A few days ago, I met a single young adult who was struggling. Turns out, a couple years ago his girlfriend cheated on him, and it was still eating away at him. He felt that his un-forgiveness was a sin, but he just couldn't seem to let it go.
Ever been there?
For some of you, forgiving others is easy. You are a kind soul, so when someone wrongs you, it may sting for a bit, but eventually, you release it and move on.
But for some of us, forgiving like that is far from easy. Because you aren’t just forgiving a friend who forgot your birthday or a driver who cut you off in traffic. You are wrestling with how to forgive a parent who abandoned you, or a trusted person who sexually molested you, or the drunk driver who took your loved one away, or (like my new friend) a significant other who betrayed you.
So to hear someone like me say, "you need to forgive," sounds just as impossible as jumping off a cliff and flying unaided. To forgive someone of such evil against you feels like I am saying, “It’s no big deal.” But it is a big deal!
Why is someone's offense against you a big deal? Because justice matters. It matters deeply. The longing for justice was placed within humanity at creation. It is part of the Imago Dei, part of God’s very character that He shared with us. But sin twists our desire for justice, causing us to unseat God from the Judgment Seat and want to sit in it ourselves instead.
But thankfully the gospel shows us a better way. The cross shows us that justice matters deeply to God, because sin HAD to be paid for. God didn’t just look at our sin and say, “It’s no big deal.” Sin was and is a HUGE deal. But God achieved justice by taking the punishment for us.
So to forgive isn’t saying, “it’s not big deal.” It’s basically saying, “God, I forgive them because I trust You as the perfect judge.”
Let me take this a little further...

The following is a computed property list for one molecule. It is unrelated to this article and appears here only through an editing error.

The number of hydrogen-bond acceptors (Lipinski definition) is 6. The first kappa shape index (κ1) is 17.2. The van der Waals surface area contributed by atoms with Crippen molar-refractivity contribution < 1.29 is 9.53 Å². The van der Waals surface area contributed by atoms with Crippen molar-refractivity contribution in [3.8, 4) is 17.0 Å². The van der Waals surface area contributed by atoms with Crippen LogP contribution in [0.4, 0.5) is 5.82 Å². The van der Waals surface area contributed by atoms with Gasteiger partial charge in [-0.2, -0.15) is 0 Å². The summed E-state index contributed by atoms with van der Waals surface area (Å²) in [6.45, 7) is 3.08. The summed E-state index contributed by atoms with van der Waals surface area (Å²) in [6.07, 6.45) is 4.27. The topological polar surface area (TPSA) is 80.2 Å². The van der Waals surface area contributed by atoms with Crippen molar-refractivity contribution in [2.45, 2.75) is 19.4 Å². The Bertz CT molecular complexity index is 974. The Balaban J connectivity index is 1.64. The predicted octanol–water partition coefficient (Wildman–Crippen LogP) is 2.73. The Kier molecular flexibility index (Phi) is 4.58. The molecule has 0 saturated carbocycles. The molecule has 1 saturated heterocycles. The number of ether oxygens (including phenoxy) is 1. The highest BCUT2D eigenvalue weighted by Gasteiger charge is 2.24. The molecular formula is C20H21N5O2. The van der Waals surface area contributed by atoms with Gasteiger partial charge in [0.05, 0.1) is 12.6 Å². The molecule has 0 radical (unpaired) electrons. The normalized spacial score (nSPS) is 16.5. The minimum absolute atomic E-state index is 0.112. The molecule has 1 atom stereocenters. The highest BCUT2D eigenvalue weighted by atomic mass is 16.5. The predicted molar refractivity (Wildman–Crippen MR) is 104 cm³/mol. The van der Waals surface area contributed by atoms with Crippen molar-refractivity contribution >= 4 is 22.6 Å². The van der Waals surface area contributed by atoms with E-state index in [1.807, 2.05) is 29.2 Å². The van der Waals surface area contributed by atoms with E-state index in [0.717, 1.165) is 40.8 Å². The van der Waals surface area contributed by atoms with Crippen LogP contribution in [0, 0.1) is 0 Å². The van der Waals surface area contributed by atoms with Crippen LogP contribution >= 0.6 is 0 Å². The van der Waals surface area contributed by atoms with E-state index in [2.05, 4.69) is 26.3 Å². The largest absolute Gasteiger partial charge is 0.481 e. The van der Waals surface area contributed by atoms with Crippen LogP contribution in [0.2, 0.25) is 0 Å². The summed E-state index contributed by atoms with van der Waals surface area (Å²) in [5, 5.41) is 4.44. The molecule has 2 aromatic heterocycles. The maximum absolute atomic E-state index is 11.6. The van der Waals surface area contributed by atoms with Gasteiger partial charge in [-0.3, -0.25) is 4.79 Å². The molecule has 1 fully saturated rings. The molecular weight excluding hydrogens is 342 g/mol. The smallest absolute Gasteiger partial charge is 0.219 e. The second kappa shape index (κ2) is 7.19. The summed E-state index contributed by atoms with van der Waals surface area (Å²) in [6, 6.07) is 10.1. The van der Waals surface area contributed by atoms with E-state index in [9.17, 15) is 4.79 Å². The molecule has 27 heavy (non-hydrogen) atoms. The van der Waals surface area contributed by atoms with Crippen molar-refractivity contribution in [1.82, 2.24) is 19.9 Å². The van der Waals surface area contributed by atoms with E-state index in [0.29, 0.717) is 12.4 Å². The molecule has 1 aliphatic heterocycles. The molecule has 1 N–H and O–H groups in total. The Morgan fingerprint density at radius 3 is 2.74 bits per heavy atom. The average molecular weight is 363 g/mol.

When you lie to your spouse, cheat on a test, or steal a box of staples from work, it doesn’t feel nearly as evil as your significant other cheating on you, being unfairly fired from your job, or the atrocities Hitler committed during his regime. But what you need to realize is the smallest of your sins against God is far worse than the worst possible sin that could be committed against you.
I know that sounds so wrong and unfair. But what you have to realize is that when you sin, you are doing it against a holy, perfect God. But when others sin against you, they are sinning against a fellow, sinful person. That’s why Romans 5 calls us “enemies” of God. Our sin against Him is far worse than any sin that has been committed against us.
Now, I don’t say that to excuse the evil done to you. You are a bearer of the image of God, so the sin done to you was also done against God. But again, forgiveness is confessing that God is the perfect Judge, not you. To hold on to someone’s sin against you basically belittles the sin you have committed against God.
And yet, God through Christ has forgiven us. And that is why He calls for us to forgive the sins others have committed against us. Ephesians 4:32 clearly states,
"Be kind to one another, tenderhearted, forgiving one another, as God in Christ forgave you.”Ephesians 4:32 (ESV)
From personal experience, I know how hard forgiving others can be. But to not forgive someone is to lock yourself in the jail cell and give the perpetrator the key. So don’t let that person continue to have power over you! Let the gospel free you by looking at the tremendous forgiveness God has given you, and allow that truth to help you forgive others of their crimes against you.
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